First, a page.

Optimization and sampling problems over group orbits and their convex hulls, called orbitopes, capture various important problems in computer science, mathematics, and physics. For instance, the problem of finding minimum norm vectors in orbits has connections with scaling problems, linear programming, and testing algebraic identities; and the set of density matrices, central to semidefinite programming and quantum computing, is an orbitope. It turns out that several orbit problems, while not convex, are geodesically convex optimization problems. There are also deep connections between orbits/orbitopes and polytopes. Recent works have developed algorithms for a number of problems that leverage these connections and, crucially, the symmetry of the problems. 

This workshop will focus on algorithms for computational problems related to orbits and orbitopes, and explore connections of these objects with theoretical computer science, discrete optimization, quantum physics, statistics, mathematics, and machine learning.

This event will be held in-person and virtually.

Given current public health directives from state, local, and university authorities, all participants in Simons Institute events must be prepared to demonstrate proof of full vaccination: a vaccination card or photo of the card along with a valid photo ID, or a green Campus Access Badge via the UC Berkeley Mobile app (additional details regarding proof of vaccination can be found here).

If you require accommodation for communication, please contact our Access Coordinator at simonsevents [at] berkeley.edu with as much advance notice as possible.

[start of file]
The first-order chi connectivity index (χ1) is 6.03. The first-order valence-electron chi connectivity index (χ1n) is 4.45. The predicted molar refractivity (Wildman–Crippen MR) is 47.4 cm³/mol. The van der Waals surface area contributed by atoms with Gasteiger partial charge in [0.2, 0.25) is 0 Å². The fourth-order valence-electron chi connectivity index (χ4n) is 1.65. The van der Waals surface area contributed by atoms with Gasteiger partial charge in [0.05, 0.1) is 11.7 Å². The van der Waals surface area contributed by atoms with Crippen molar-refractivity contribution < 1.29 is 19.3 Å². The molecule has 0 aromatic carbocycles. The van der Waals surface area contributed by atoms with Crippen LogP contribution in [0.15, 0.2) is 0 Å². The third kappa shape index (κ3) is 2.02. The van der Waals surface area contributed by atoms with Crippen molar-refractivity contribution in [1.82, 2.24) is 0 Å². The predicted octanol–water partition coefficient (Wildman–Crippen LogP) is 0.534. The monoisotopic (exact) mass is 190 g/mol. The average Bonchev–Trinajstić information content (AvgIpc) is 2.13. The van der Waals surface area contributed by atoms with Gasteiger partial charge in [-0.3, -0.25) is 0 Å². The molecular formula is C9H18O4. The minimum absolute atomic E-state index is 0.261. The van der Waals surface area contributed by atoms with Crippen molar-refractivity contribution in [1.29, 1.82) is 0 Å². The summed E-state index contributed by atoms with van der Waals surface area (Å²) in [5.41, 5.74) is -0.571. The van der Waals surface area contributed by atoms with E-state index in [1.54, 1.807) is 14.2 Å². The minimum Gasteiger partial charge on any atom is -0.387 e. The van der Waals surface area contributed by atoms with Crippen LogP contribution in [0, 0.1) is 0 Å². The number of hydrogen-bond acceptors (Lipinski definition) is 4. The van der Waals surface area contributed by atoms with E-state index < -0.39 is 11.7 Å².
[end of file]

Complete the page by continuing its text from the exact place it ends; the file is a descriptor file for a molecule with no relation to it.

Invited Participants

Bharat Adsul (IIT Bombay, India), Krishnakumar Balasubramanian (UC Davis), Alexander Barvinok (University of Michigan), Peter Bürgisser (Institute of Mathematics, TU Berlin), Jose Antonio Carrillo de la Plata (University of Oxford), Matthias Christandl (University of Copenhagen), Kathleen Craig (UC Santa Barbara), Simone Di Marino (Università di Genova and Massachusetts Institute of Technology), Jelena Diakonikolas (University of Wisconsin-Madison), Irit Dinur (Weizmann Institute), Paromita Dubey (Stanford), Alain Durmus (ENS Paris-Saclay), Murat Erdogdu (University of Toronto), William Franks (MIT), Wilfrid Gangbo (UCLA), Augusto Gerolin (Vrije Universiteit Amsterdam), Fulvio Gesmundo (MPI Leipzig), Joshua Grochow (CU Boulder), Leonid Gurvits (City University of New York), Hiroshi Hirai (University of Tokyo), Franca Hoffmann (University of Bonn), Serkan Hosten (San Francisco State University), Subrahmanyam Kambhampati Venkata (), Tali Kaufman (Bar-Ilan University), Anna Korba (ENSAE Paris), Thibaut Le Gouic (Ecole Centrale), Jonathan Leake (TU Berlin), Colin McSwiggen (University of Tokyo), Rafael Mendes de Oliveira (), Andrea Montanari (Stanford University), Eric Moulines (Ecole Polytechnique), Vidyut Naware (PayPal), Sepehr Nezami (Caltech), Felix Otto (Max Planck Institute for Mathematics in the Sciences), Greta Panova (University of Southern California), Vianney Perchet (Université Paris Diderot - Paris 7), Akshay Ramachandran (University of Waterloo), Philippe Rigollet (MIT), Andrej Risteski (Carnegie Mellon University), Raman Sanyal (Goethe University Frankfurt), Anna Seigal (), Dejan Slepcev (Carnegie Mellon University), Sui Tang (UCSB), Prasad Tetali (Georgia Institute of Technology), Matthew Thorpe (University of Manchester), Frank Vallentin (University of Cologne), Maria Villar (New York University), Nisheeth Vishnoi (Yale University), Spenta Wadia (International Center for Theoretical Sciences), Michael Walter (University of Amsterdam), Jiangping Wang (PayPal), Melanie Weber (Princeton University), Max Welling (University of Amsterdam), Andre Wibisono (Yale University), Ashia Wilson (MIT), Stephen Wright (University of Wisconsin-Madison), Gerard Jan van den Brand (KTH Royal Institute of Technology)